Process Ten: Commercial Type
Posted: April 29, 2014
As part of our city profile on New York in Process Journal Edition Ten, we speak with Christian Schwartz and Paul Barnes of the esteemed type foundry, Commercial Type.
Commercial Type is a joint venture between Paul Barnes and Christian Schwartz, who have collaborated since 2004 on various typeface projects, most notably the award-winning Guardian Egyptian. The company publishes retail fonts developed by Barnes and Schwartz, their staff, and outside collaborators, and also represents the two when they work together on type-design projects. Following the redesign of The Guardian (a project headed by Mark Porter), the Commercial Type team was awarded the coveted Black Pencil by D&AD. The team was also nominated for the Design Museum’s Designer of the Year prize.
We last spoke (in print) in our interview about Graphik in Process Edition Four (2011). Can you tell us a little about what you have been up to since then?
Most of our time and energy has gone into custom typeface projects, and we’ve had a really interesting variety of things to work on: newspapers, magazines, and a handful of corporate projects. A few highlights have been Helsingin Sanomat, Vanity Fair, Entertainment Weekly, Bon Appétit, names and numbers for England’s national football team shirts, a set of two typefaces on the same set of widths for a newspaper group in Sweden that required some very clever tricks, and a series of projects for Bloomberg Businessweek.
We seem to be pretty firmly established in our niche as one of the favorite custom type foundries for publication designers to work with. This may not be a good thing, since it’s not nearly as lucrative a specialty as it used to be, but we still really enjoy it. Financially it’s sustainable enough for now, but budgets have been steadily shrinking, and the future for custom type for these sorts of clients looks unclear.
Our business of selling font licenses to the general public has grown over this time, but we’re still figuring out how to balance work with deadlines set by our clients with our own release schedule. It’s easy to let things slip when we set our own deadlines. One case in point: I’ve been working on new width for the Graphik family since we last spoke, and they still aren’t ready for release. Maybe I’ll finally finish them in 2014.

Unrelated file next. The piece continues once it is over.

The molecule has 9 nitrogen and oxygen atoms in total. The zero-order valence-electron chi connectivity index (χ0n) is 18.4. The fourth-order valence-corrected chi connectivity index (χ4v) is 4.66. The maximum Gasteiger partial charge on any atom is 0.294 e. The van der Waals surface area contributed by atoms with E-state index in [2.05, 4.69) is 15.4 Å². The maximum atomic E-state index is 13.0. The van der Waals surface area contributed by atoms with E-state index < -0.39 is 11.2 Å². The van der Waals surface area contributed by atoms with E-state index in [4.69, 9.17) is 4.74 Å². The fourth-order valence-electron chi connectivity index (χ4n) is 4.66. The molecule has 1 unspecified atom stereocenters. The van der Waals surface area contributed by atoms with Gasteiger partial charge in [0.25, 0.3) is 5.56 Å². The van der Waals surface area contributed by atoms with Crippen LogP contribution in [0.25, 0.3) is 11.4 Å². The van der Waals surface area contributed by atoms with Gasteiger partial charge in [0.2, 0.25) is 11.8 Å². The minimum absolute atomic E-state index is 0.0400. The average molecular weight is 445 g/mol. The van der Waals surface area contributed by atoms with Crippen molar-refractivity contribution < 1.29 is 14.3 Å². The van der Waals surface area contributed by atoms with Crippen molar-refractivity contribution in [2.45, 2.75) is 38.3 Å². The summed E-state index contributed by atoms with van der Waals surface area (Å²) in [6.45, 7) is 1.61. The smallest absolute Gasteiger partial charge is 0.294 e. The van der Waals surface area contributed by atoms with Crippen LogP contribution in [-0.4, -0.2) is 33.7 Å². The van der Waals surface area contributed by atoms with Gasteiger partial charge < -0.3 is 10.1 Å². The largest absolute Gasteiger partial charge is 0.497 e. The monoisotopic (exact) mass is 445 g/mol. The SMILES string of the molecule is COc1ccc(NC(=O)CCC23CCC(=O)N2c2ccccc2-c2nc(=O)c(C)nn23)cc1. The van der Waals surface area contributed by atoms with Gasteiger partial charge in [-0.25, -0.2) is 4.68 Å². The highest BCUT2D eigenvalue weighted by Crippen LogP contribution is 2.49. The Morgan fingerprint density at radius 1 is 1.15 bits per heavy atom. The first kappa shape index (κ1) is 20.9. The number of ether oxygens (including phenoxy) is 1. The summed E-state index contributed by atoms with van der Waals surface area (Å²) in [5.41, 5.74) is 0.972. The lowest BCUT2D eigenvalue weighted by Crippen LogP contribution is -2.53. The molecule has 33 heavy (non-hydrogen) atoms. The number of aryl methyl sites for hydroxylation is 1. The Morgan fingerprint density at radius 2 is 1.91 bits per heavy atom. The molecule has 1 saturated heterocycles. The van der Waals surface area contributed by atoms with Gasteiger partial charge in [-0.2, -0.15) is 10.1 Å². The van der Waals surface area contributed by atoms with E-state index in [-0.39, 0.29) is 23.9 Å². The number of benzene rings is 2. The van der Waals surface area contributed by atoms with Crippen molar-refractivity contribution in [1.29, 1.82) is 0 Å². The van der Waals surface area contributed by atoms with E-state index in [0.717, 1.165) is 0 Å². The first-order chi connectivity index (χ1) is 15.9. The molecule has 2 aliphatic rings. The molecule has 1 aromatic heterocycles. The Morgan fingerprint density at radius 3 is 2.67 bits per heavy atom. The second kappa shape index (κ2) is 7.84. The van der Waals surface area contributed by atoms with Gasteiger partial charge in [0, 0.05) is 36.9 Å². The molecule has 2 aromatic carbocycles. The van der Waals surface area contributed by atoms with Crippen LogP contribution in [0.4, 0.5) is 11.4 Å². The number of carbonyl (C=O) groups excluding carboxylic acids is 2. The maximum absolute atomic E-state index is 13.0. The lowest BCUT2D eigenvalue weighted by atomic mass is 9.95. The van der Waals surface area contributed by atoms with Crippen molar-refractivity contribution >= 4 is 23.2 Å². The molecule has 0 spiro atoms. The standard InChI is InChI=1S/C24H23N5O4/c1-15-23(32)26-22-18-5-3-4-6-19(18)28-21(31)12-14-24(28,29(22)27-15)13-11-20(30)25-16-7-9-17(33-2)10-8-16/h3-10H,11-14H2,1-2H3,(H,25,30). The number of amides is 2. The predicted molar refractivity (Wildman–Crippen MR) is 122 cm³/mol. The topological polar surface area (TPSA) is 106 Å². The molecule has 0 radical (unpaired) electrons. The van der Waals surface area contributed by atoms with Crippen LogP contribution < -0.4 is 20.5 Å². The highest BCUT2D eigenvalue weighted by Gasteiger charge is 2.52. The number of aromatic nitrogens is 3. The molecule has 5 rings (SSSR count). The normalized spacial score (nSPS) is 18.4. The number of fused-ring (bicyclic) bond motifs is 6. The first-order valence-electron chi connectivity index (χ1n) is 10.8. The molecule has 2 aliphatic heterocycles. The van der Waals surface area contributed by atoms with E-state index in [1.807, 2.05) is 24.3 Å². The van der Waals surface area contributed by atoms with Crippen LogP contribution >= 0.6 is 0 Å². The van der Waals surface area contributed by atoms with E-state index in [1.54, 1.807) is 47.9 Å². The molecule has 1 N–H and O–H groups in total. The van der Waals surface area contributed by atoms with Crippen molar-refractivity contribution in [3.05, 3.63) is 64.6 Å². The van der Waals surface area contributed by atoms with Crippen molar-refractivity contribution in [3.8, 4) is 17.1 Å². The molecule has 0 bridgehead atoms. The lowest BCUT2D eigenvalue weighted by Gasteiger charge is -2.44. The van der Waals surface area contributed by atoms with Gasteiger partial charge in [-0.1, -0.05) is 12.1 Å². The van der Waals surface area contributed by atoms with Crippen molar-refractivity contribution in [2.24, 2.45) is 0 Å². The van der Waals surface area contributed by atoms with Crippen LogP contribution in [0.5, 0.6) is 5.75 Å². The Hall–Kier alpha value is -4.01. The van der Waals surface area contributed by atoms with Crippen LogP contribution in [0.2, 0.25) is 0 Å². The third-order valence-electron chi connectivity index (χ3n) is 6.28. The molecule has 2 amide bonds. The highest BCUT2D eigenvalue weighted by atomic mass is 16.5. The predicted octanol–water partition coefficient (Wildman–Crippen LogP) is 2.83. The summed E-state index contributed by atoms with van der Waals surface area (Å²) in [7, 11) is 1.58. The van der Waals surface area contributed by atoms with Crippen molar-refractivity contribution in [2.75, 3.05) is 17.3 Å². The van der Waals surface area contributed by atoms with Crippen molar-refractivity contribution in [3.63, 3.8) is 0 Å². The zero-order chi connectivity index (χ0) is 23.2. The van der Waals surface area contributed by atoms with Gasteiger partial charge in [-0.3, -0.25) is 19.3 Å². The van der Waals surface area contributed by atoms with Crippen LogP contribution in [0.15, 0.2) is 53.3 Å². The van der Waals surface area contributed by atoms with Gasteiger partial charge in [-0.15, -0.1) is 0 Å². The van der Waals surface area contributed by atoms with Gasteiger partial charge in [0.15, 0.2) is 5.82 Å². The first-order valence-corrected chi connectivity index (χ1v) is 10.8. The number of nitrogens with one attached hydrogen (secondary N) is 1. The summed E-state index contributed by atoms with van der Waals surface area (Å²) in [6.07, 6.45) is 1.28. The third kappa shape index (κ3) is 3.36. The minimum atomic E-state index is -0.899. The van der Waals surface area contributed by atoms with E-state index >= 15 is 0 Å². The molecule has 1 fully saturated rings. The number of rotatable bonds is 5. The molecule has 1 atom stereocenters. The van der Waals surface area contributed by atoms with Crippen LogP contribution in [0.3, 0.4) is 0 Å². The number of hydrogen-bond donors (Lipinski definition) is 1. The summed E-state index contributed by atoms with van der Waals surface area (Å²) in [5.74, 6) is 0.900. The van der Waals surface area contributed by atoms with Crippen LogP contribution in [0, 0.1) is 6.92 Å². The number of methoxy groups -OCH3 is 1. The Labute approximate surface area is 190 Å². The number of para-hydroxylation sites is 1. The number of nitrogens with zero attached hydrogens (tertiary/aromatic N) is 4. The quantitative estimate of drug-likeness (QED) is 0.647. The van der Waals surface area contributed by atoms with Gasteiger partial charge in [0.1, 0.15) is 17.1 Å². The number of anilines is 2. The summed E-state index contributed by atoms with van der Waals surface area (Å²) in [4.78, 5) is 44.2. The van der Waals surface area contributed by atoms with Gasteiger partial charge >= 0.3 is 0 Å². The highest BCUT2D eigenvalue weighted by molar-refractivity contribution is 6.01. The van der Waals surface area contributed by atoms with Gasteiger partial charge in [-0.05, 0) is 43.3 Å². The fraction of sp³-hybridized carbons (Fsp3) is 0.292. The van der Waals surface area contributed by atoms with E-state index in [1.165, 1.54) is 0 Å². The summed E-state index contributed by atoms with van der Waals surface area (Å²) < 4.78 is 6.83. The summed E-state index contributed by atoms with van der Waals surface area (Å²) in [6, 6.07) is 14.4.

Commercial Type was first founded in 2004. How has your work as a type designer changed since then? More specifically, has the development of digital and web-based type altered the way you practise your craft?
The typefaces we drew for Helsingin Sanomat, the main quality daily newspaper in Finland, felt like the end of an era, in a way. The print product was still the main use for the typefaces, but we had to prepare versions for use on the paper’s website and in its mobile apps for delivery at the same time. I think this may be the last time we work for a news organisation that thinks of its printed edition as its primary product.
I gave a lecture entitled ‘Webfonts Are Just Fonts” at the Ampersand conferences in Brighton and New York on web typography this year, and this reflects our attitude on how the craft of type design is changing in the face of webfonts and fonts for apps on mobile devices. Licensing models and font formats are more complicated now, which affects us as a company but not really as type designers.
The fundamentals of typography, and of designing typefaces for the constraints of different reading environments, haven’t changed at all. The issues of the screen aren’t all that different to the issues of road signage or of newsprint. We use the same bag of tricks to compensate for blurry reproduction with poor ability to replicate fine details regardless of the medium.